Australian swimmer Katja Dedekind is now a world record holder and Commonwealth Games gold medallist, but the 21-year-old is in no rush to race through what she hopes is a long career.
Aided by the National Disability Insurance Scheme (NDIS), Katja, who is blind in the right eye and has limited vision in the left due to congenital cataracts and amblyopia, is continuing to build the right supports for more success in and out of the pool.
Katja said using her NDIS funding to access the right supports helped her training and performance leading into Birmingham, after a move to Brisbane from the Sunshine Coast prior to the Commonwealth Games.
“It’s no secret the NDIS has been a big help,” Katja said.
“I can’t drive, so I have a good network of support workers to take me to and from training and drive me around.
“Just having those support workers through the NDIS has been life changing and a world of help for me.”
Originally from Durban in South Africa, Katja and her family relocated to Melbourne when she was 7, before making their way to sunny Queensland.
Swimming from an early age, Katja took up the sport competitively in 2012. Attending trials for the 2016 Rio Paralympics for the experience, Katja made the team, before winning a bronze medal at the Games in the 100m backstroke S13.
After winning 2 more bronze medals at Tokyo 2020, Katja won 2 silvers at this year’s World Championships in Portugal, plus her first gold in the 50m freestyle S13.
Claiming a new women’s 50m freestyle S13 world mark and gold medal after stopping the clock at 26.56 at the Commonwealth Games in Birmingham, Katja said the feeling of finding out on live television in an interview with swimming legend, Cate Campbell, was surreal.
“I wasn’t sure if I’d won gold… I was not even sure where I’d touched in place or time,” Katja said.
“I’m not sure if the other girls knew, they were just like, ‘good job, good swim’.
“After finishing a race, officials will come to you to tell you to be at medal ceremony at certain time, but they didn’t tell me this time.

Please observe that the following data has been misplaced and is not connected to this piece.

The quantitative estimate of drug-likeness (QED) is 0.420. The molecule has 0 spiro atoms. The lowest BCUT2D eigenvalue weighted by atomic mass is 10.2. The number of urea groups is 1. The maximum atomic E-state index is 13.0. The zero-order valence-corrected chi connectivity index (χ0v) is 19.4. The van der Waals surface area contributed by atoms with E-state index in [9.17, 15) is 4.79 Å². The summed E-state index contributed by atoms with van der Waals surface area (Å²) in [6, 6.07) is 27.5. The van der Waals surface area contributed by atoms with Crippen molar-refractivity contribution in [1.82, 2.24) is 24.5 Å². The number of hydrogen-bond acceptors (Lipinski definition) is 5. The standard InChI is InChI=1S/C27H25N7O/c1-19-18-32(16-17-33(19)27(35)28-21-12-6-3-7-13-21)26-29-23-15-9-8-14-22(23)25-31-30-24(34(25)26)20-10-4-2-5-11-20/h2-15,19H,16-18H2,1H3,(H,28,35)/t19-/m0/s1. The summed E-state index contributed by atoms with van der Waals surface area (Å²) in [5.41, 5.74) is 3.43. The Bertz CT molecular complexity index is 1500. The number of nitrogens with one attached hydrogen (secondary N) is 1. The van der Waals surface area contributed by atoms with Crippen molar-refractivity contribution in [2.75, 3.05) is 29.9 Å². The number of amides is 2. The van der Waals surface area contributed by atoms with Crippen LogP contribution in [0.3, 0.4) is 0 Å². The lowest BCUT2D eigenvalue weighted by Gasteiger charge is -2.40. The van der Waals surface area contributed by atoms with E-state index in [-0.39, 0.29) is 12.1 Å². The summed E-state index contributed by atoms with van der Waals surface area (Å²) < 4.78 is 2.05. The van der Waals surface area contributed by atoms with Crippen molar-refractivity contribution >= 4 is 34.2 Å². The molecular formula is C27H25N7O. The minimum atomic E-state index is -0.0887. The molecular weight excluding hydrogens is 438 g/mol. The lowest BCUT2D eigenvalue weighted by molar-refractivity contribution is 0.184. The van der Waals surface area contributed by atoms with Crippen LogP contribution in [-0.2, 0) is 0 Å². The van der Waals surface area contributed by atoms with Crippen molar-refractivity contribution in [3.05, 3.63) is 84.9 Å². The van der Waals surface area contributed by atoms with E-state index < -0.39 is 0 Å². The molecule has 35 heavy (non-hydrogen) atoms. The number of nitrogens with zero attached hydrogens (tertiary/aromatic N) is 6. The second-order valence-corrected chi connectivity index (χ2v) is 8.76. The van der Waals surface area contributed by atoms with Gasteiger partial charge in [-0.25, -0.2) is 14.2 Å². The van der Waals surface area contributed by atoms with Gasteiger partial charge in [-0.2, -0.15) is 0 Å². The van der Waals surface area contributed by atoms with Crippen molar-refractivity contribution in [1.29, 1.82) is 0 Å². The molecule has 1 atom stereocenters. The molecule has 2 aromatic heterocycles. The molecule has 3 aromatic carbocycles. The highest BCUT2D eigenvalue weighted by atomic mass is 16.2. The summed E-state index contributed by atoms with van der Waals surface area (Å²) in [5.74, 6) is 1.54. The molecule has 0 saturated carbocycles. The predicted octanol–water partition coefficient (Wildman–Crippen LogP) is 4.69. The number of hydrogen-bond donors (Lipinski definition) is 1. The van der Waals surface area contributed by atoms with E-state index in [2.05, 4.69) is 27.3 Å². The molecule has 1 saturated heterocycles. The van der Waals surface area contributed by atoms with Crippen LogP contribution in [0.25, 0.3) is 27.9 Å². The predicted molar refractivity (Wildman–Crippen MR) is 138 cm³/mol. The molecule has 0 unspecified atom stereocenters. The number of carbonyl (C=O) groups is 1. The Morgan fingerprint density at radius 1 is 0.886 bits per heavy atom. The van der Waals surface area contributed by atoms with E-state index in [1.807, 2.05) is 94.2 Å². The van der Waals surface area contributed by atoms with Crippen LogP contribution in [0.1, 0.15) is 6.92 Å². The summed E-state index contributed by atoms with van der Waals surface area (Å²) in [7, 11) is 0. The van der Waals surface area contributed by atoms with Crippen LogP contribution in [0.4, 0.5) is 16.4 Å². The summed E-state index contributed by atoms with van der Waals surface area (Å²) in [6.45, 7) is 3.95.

“Cate had spoken to me earlier in the week about the race, and during the moment, she surprised me with the news.
“I was shaking for so long after the swim, and I just kind of lived in the moment.”
Katja recently celebrated her 21st birthday and is now settled in Brisbane.
Looking forward to becoming a ‘social butterfly’, Katja is continuing to build her capacity for the future.
Katja plans on using her NDIS supports to grow her independence and navigate the city, work, and whatever her future holds outside of the pool.
“My life out of pool keeps me busy and I’m working towards finding that person and athlete balance,” Katja said.
“I try to go shopping and do random stuff, and I work 2-3 times a week at the Dunlop Park Swimming Pool in Oxley. They’ve been great with helping me with vision and accessibility.
“I’ve also been doing stuff with Vision Australia in mobility and accessibility in the home, and previously (on the Sunshine Coast) I was independent and living alone as everything was 5 kilometres away.
“Now, my gym is in one direction, work is in another, so, I have a lady coming to show me the bus routes in Brisbane so I can use them as well.
“The NDIS has funded all of that.”
After conquering the Commonwealth, Katja won’t put a cap on what she can achieve. With the potential for a shot at Paralympics’ gold on home soil, Katja is looking towards long-term success.
“After the world record, I’m the hunted, not the hunter, so, I won’t sit back and relax and will keep working hard,” Katja said.
“I’ve spoken to people who’ve swum at the Paralympics at home, and there’s the Paralympics in Brisbane in 2032. I’ll be only 31, so, I’d love to swim all the way to a 5th Games at home.”